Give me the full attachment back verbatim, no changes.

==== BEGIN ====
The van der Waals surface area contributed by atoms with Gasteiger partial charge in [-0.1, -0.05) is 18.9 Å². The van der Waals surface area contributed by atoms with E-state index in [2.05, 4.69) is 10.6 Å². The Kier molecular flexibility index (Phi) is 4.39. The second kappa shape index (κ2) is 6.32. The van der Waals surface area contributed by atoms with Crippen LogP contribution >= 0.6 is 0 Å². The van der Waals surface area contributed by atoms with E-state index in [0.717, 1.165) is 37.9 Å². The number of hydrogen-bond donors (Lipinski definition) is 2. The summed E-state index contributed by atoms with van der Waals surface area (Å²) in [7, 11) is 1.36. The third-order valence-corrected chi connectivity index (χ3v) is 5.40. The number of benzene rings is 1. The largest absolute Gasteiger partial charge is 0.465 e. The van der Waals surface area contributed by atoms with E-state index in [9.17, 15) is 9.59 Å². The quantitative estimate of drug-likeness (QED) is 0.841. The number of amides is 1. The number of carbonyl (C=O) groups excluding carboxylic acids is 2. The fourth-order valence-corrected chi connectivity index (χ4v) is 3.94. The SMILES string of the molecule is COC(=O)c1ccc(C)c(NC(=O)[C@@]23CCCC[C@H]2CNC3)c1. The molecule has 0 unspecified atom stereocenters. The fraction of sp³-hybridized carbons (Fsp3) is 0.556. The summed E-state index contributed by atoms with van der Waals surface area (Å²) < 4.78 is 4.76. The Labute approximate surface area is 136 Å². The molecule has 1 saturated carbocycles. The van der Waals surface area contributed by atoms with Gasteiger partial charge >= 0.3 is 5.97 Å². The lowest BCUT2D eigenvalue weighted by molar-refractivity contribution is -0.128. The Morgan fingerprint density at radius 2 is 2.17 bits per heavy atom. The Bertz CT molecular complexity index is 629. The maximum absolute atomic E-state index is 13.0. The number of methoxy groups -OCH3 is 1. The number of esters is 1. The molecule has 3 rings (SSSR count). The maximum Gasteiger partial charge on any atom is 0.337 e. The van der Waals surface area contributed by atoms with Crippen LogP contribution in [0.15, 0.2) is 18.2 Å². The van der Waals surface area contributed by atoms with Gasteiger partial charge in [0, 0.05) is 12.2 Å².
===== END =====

The van der Waals surface area contributed by atoms with Gasteiger partial charge in [-0.1, -0.05) is 18.9 Å². The van der Waals surface area contributed by atoms with E-state index in [2.05, 4.69) is 10.6 Å². The Kier molecular flexibility index (Phi) is 4.39. The second kappa shape index (κ2) is 6.32. The van der Waals surface area contributed by atoms with Crippen LogP contribution >= 0.6 is 0 Å². The van der Waals surface area contributed by atoms with E-state index in [0.717, 1.165) is 37.9 Å². The number of hydrogen-bond donors (Lipinski definition) is 2. The summed E-state index contributed by atoms with van der Waals surface area (Å²) in [7, 11) is 1.36. The third-order valence-corrected chi connectivity index (χ3v) is 5.40. The number of benzene rings is 1. The largest absolute Gasteiger partial charge is 0.465 e. The van der Waals surface area contributed by atoms with E-state index in [9.17, 15) is 9.59 Å². The quantitative estimate of drug-likeness (QED) is 0.841. The number of amides is 1. The number of carbonyl (C=O) groups excluding carboxylic acids is 2. The fourth-order valence-corrected chi connectivity index (χ4v) is 3.94. The SMILES string of the molecule is COC(=O)c1ccc(C)c(NC(=O)[C@@]23CCCC[C@H]2CNC3)c1. The molecule has 0 unspecified atom stereocenters. The fraction of sp³-hybridized carbons (Fsp3) is 0.556. The summed E-state index contributed by atoms with van der Waals surface area (Å²) < 4.78 is 4.76. The Labute approximate surface area is 136 Å². The molecule has 1 saturated carbocycles. The van der Waals surface area contributed by atoms with Gasteiger partial charge >= 0.3 is 5.97 Å². The lowest BCUT2D eigenvalue weighted by molar-refractivity contribution is -0.128. The Morgan fingerprint density at radius 2 is 2.17 bits per heavy atom. The Bertz CT molecular complexity index is 629. The maximum absolute atomic E-state index is 13.0. The number of methoxy groups -OCH3 is 1. The number of esters is 1. The molecule has 3 rings (SSSR count). The maximum Gasteiger partial charge on any atom is 0.337 e. The van der Waals surface area contributed by atoms with Crippen LogP contribution in [0.15, 0.2) is 18.2 Å². The van der Waals surface area contributed by atoms with Gasteiger partial charge in [0, 0.05) is 12.2 Å².